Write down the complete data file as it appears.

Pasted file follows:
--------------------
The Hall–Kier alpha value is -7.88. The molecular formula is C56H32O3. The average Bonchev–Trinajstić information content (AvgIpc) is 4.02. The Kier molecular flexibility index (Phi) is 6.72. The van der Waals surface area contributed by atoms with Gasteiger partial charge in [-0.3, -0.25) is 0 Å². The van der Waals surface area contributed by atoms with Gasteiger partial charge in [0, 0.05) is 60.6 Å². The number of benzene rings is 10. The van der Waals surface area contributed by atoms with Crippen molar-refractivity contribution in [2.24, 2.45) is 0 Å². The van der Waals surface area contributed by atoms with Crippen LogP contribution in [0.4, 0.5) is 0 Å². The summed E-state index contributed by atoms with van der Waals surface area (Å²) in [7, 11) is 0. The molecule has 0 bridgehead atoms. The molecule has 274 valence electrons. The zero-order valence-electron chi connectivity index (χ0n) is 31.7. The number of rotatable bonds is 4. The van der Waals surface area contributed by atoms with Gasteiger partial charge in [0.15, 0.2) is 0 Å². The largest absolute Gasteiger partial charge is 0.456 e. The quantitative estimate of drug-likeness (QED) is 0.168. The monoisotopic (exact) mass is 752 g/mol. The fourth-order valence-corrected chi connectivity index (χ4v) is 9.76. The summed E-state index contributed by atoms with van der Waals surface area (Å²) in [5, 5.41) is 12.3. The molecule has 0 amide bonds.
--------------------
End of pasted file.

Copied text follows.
The Hall–Kier alpha value is -7.88. The molecular formula is C56H32O3. The average Bonchev–Trinajstić information content (AvgIpc) is 4.02. The Kier molecular flexibility index (Phi) is 6.72. The van der Waals surface area contributed by atoms with Gasteiger partial charge in [-0.3, -0.25) is 0 Å². The van der Waals surface area contributed by atoms with Gasteiger partial charge in [0, 0.05) is 60.6 Å². The number of benzene rings is 10. The van der Waals surface area contributed by atoms with Crippen molar-refractivity contribution in [2.24, 2.45) is 0 Å². The van der Waals surface area contributed by atoms with Crippen LogP contribution in [0.4, 0.5) is 0 Å². The summed E-state index contributed by atoms with van der Waals surface area (Å²) in [7, 11) is 0. The molecule has 0 bridgehead atoms. The molecule has 274 valence electrons. The zero-order valence-electron chi connectivity index (χ0n) is 31.7. The number of rotatable bonds is 4. The van der Waals surface area contributed by atoms with Gasteiger partial charge in [0.15, 0.2) is 0 Å². The largest absolute Gasteiger partial charge is 0.456 e. The quantitative estimate of drug-likeness (QED) is 0.168. The monoisotopic (exact) mass is 752 g/mol. The fourth-order valence-corrected chi connectivity index (χ4v) is 9.76. The summed E-state index contributed by atoms with van der Waals surface area (Å²) in [5, 5.41) is 12.3. The molecule has 0 amide bonds.